I am aging myself here, but when I was in my early 20s, drinking a beer usually meant pallid, dull brews that somehow all tasted the same. Then the microbrewery craze caught on: walk into your nearest Trader Joe’s, Whole Foods, or even a Safeway, and you’re inundated with choices, many of them local. Not only does this give consumers better choice and a happier palate, but drinking local brews is good for the economy (dollars stay local) and good for the earth (heavy bottles not hauled as far, hopefully!).
Now, large brewing companies are riding the sustainability bandwagon: Sapporo Breweries started a pilot program that calculates a beer’s carbon footprint on its bottles’ labels, and InBev, which owns Anheuser Busch, has a snazzy CSR report trumpeting the company’s goal to “Become the Best Beer Company in a Better World.” Now Heineken, perhaps mindful of its Wobo bottle legacy (1960s bottles shaped like building blocks), has announced its ambition to become the world’s “greenest” brewer within 10 years.
Heineken’s agenda rests on three core ideas: ameliorating the environmental impact of its products; “empowering” communities in which Heineken operates; and making a positive impact on the role of beer in society.
The company says it will start by becoming a “green brewer.” Heineken claims it will reduce CO2 emissions in complying with international treaties and agreements, and “as far as is possible financially and technically,” will seek by 2012 to have its breweries in water-stressed areas as water-neutral as possible. And by 2010, Heineken will also retrofit at least three of its 40 breweries to become carbon neutral in two years.
Next, Heineken will reduce its carbon footprint: the details are vague, which in perusing its site, made me wonder why Heineken buried the fuzzy details in an appendix. But in fairness, the goals are laudable and will be ironed out (again) by 2012. The firm will create a baseline carbon footprint model (giving it an opportunity to be a leader in the beverage industry), take a look at more efficient packaging (does this mean square bottles?), reducing the energy needed for its cooling systems, and identifying carbon reduction opportunities in its top 20 markets.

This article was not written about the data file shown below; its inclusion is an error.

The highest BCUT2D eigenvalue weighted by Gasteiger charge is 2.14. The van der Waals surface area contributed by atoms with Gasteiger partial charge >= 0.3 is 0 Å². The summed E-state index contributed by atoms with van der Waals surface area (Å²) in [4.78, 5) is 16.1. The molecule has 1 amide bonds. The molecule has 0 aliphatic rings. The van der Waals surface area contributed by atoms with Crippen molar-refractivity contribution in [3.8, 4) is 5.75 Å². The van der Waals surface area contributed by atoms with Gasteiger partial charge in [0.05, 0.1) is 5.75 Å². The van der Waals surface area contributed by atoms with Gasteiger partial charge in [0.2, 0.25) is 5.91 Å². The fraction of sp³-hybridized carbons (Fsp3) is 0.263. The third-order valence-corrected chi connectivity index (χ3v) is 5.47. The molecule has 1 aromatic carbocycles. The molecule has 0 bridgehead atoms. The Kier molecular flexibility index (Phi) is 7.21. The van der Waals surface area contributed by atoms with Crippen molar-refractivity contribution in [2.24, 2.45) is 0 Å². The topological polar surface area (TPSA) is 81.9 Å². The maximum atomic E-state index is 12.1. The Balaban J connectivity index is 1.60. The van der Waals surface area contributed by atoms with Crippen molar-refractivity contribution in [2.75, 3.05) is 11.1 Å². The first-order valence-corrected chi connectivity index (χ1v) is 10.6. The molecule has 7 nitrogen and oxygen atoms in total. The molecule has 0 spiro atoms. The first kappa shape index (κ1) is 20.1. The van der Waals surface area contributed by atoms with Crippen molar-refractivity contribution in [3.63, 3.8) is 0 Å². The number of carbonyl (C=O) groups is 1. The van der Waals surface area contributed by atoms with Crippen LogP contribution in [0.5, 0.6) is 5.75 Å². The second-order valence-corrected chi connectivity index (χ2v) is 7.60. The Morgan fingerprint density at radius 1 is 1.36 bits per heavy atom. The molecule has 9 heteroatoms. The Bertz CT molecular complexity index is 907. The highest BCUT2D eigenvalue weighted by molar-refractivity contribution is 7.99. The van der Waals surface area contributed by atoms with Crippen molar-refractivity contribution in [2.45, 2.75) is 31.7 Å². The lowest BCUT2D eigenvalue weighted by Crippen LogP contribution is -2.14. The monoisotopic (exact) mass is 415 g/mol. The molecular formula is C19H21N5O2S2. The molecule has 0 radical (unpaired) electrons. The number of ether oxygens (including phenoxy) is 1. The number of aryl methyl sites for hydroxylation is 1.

The goals will be challenging: like any beverage company, Heineken relies on its distributors, which really do not have any choice but to haul glass bottles and kegs full of heavy liquid—and by the way, if you want a local brew, go for the bottle; if it’s an imported beer, buy it in cans, which are lighter. Then there are the issue over hops, which are grown only in a few areas, mostly Germany and the Pacific Northwest. British Columbia is enjoying a renaissance in organic hops production, but at a very small scale. Greening Heineken’s supply chain will be a challenge, but perhaps method home could give this firm and others a good template from which to start.
Heineken should be given credit for listing the steps it has taken, what it has achieved, and what will occur in the future. At this point, its up to its customers and stakeholders to hold the company accountable. Much of Heineken’s sustainability portal, however, focuses on issues more relevant to employee relations and alcohol consumption. True, employees should be treated well and alcohol abuse should be mitigated, but whether or not a brewery is water- and carbon-neutral has little to do with how a company can make sure its product is enjoyed, not over-indulged. The site and CSR report are both nicely written and are pretty. Nevertheless, more details are needed if the company truly wants to become a “green” company, not just a firm putting its brew in an iconic green bottle.